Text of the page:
Pancreatic pain resulting from chronic inflammation of the pancreas is often intractable and clinically difficult to manage with available analgesics reflecting the need for more effective therapies. The mechanisms underlying pancreatitis pain are not well understood. Here, the possibility that interleukin-6 (IL-6) may promote pancreatitis pain was investigated with TB-2-081 (3-O-formyl-20R,21-epoxyresibufogenin, EBRF), a small molecule IL-6 receptor antagonist that was semi-synthetically derived from natural sources. The potential activity and mechanism of TB-2-081 were investigated following the induction of persistent pancreatitis using dibutyltin dichloride (DBTC) in rats. TB-2-081 displaces the binding of IL-6 to the human recombinant soluble IL-6 receptor with apparent high affinity and inhibits IL-6 mediated cell growth. Systemic or oral, but not intrathecal, administration of TB-2-081 reversed DBTC-induced abdominal hypersensitivity in a dose- and time-dependent manner. IL-6 levels were significantly up-regulated in the dorsal root ganglia (DRG) of rats with pancreatitis on day 6 after DBTC injection. IL-6-enhanced capsaicin-evoked release of calcitonin gene-related peptide from cultured DRG neurons was blocked by TB-2-081. Our data demonstrate that TB-2-081 acts as a systemically available and orally active small molecule IL-6 receptor antagonist. TB-2-081 effectively reduces pancreatitis-induced pain through peripheral mechanisms that are likely due to (a) increased expression of IL-6 in the DRG and (b) IL-6-mediated sensitization of nociceptive neurons. The activity of TB-2-081 implicates an important role for IL-6 in sustaining pancreatitis pain. Strategies targeting IL-6 actions through small molecule antagonists may offer novel approaches to improve the therapy of chronic pancreatitis and other chronic pain states.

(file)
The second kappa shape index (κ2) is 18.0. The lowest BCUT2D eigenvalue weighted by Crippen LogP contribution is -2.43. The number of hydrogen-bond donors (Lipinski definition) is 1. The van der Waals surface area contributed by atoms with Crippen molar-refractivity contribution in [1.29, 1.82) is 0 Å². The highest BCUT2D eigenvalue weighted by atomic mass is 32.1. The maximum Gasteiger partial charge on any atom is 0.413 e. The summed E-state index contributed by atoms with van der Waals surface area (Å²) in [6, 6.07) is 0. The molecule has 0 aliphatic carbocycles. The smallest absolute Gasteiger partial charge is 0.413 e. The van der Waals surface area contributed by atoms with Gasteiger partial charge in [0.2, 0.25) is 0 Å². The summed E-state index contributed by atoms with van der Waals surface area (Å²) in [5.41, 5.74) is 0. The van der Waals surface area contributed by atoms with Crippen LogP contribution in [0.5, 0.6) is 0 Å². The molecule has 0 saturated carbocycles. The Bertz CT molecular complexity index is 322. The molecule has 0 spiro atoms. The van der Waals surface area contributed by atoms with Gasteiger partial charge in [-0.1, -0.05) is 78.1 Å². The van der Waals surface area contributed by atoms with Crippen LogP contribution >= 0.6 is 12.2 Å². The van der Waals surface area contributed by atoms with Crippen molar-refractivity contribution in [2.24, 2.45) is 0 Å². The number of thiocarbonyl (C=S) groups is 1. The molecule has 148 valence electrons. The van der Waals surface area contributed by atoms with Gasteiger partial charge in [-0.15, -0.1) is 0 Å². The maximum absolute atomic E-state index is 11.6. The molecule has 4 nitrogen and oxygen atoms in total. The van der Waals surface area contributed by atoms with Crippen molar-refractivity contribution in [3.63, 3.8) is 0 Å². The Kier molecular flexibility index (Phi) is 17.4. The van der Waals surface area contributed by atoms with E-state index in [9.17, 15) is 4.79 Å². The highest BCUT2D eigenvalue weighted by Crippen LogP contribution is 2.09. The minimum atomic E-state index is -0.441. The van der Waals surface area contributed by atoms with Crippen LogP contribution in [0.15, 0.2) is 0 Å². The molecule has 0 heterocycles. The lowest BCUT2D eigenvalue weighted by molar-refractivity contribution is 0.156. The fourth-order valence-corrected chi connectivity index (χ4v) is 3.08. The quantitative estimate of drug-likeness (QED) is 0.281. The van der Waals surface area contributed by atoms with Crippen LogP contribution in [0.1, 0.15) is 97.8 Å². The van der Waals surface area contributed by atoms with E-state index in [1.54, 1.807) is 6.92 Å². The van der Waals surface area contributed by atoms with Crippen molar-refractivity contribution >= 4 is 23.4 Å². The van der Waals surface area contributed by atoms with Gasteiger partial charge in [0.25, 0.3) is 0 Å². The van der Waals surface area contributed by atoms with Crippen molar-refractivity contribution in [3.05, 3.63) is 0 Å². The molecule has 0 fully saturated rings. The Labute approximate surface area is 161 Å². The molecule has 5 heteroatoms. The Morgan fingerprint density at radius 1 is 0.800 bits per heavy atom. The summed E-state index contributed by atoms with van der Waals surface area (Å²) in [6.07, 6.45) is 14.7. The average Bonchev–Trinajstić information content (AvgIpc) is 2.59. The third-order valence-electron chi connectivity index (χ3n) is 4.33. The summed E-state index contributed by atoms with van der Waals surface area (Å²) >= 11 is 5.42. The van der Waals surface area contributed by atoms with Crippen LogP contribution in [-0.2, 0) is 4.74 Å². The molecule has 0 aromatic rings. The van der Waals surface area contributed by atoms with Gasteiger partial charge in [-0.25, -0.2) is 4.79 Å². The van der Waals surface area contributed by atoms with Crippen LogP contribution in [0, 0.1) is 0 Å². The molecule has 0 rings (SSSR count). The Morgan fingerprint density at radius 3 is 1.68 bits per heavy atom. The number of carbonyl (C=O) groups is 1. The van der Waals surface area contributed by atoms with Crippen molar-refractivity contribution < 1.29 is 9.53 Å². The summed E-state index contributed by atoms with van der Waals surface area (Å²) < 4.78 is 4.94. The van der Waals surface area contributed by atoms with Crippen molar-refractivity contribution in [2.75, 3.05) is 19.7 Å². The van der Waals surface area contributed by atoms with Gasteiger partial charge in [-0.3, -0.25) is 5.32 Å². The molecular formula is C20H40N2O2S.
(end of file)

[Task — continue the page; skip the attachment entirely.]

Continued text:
ASJC Scopus subject areas
- Clinical Neurology
- Anesthesiology and Pain Medicine